The main problem with all these schemes is that proof of work schemes depend on computer architecture (justifying why he created bitcoin on C++ for cross-platform support), not just an abstract mathematics based on an abstract "compute cycle." Thus, it might be possible to be a very low cost producer (by several orders of magnitude) and swamp the market with bit gold. However, since bit gold is timestamped, the time created as well as the mathematical difficulty (referring to bitcoin difficulty)of the work can be automatically proven. From this, it can usually be inferred what the cost of producing during that time period was (this is how bitcoin is priced today).
Unlike fungible atoms of gold, but as with collector's items, a large supply during a given time period will drive down the value of those particular items (referring to why he chose a fixed 21 Million supply). In this respect "bit gold" acts more like collector's items than like gold. However, the match between this ex post market and the auction determining the initial value might create a very substantial profit for the "bit gold miner" who invents and deploys an optimized computer architecture.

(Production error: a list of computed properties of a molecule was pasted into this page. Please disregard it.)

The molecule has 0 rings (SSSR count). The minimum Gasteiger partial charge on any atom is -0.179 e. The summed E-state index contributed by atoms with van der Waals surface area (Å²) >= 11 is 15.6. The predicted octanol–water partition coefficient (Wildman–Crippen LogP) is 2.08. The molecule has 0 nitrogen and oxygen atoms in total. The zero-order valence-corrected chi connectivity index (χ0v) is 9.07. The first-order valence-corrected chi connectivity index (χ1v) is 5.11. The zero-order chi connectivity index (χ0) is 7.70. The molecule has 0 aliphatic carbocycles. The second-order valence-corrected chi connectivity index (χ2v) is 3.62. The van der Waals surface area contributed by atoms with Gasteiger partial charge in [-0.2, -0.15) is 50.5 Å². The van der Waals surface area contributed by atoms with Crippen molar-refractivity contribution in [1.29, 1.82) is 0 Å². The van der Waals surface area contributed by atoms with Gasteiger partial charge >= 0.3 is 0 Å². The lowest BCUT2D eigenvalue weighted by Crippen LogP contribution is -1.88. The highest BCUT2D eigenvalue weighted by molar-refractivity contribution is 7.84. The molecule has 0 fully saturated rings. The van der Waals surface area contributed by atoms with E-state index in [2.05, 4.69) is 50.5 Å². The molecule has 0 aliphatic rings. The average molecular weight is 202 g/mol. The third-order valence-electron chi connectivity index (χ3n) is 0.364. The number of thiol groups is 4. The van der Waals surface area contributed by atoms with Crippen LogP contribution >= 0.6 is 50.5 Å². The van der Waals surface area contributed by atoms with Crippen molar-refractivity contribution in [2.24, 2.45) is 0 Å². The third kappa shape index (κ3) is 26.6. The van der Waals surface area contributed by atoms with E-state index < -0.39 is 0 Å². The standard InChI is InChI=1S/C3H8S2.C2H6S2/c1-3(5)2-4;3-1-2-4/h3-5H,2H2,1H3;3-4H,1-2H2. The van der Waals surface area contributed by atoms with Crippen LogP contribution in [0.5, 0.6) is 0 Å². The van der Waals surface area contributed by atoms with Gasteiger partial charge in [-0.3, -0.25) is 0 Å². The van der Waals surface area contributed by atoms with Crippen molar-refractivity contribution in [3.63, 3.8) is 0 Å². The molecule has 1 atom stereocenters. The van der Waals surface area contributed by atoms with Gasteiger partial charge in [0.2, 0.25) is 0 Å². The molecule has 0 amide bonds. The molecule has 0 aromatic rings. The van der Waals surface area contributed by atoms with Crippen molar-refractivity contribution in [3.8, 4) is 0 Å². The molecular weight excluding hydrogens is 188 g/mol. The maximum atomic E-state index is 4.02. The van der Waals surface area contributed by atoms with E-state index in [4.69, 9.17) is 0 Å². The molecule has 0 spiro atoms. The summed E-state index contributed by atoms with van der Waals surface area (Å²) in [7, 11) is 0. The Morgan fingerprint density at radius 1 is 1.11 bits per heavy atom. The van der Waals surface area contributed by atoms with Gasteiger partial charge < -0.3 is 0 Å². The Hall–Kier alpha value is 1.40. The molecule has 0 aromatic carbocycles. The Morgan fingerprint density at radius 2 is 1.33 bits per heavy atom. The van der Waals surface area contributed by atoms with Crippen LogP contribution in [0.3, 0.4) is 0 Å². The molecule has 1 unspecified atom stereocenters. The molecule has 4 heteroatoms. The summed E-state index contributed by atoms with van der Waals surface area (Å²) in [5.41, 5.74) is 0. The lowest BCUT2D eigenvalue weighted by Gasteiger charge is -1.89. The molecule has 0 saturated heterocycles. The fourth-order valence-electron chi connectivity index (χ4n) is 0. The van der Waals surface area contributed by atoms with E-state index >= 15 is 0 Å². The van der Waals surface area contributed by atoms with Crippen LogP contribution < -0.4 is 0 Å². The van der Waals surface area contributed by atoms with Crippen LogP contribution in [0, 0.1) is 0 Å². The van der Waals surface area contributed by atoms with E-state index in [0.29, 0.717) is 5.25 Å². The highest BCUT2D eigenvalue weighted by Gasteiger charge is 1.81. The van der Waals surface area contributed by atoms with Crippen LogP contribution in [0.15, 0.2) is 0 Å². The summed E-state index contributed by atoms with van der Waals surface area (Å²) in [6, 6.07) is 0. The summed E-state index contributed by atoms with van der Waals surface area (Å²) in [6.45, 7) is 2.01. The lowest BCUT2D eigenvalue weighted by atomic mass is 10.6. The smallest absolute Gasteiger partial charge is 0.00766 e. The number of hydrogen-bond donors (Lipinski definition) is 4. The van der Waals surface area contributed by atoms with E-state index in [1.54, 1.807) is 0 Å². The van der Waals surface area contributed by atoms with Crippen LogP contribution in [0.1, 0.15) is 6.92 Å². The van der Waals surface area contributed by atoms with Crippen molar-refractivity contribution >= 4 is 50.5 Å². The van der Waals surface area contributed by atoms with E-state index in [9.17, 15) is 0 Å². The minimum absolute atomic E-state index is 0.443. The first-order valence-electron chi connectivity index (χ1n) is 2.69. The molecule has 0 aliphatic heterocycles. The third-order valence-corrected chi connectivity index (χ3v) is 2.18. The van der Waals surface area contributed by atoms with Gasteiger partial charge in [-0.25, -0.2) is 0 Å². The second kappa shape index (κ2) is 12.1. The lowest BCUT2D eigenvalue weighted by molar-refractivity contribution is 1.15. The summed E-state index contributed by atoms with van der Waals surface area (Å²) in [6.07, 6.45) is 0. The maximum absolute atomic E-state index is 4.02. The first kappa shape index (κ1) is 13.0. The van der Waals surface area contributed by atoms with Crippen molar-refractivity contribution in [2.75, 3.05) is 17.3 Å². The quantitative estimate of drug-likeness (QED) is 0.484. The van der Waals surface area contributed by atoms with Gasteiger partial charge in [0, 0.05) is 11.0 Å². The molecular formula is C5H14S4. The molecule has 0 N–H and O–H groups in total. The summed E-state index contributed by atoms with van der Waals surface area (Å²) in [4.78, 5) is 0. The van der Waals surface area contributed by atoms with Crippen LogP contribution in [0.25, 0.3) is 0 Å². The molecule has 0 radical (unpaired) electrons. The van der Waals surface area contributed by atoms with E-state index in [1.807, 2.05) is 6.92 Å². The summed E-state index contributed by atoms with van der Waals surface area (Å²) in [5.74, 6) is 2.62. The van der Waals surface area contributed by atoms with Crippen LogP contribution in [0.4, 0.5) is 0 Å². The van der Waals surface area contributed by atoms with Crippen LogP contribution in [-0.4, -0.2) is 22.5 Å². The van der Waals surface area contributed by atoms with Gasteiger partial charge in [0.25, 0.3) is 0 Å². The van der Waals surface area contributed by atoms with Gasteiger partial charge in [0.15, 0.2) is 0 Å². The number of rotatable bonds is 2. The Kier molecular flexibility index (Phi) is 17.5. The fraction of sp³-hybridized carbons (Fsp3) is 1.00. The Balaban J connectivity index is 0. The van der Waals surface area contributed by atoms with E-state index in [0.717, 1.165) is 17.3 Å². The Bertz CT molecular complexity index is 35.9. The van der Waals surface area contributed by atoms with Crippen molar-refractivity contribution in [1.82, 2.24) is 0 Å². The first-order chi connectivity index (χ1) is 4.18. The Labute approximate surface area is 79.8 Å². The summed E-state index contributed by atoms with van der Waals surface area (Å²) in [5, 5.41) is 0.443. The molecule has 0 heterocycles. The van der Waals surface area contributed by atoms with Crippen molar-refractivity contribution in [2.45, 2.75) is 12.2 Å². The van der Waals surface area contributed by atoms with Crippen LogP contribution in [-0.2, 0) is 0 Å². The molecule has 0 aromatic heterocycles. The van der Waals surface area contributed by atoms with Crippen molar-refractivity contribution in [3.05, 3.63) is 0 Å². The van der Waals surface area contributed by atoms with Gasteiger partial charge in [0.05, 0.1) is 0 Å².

— Unenumerated blog article by Nick Szabo aka Nakamoto Satoshi on Bitgold aka Bitcoin.
Carefully read the red highlighted text where I have pin-pointed how through this bitgold protocol that he published in 2005, he led the foundation for bitcoin. Almost everything that is the building block of bitcoin is mentioned in this extract from blockchain, proof of work (PoW), mining, difficulty, computational cost, to the coins supply.
But there is something more interesting with the timestamps of this article which confirmed my doubts on Nick even more as being the sole mastermind behind bitcoin.
The following is a internet archives screenshot of bitgold article that Nick originally published on 29th Dec, 2005. Almost three years before Bitcoin white paper was released in Oct 31, 2008.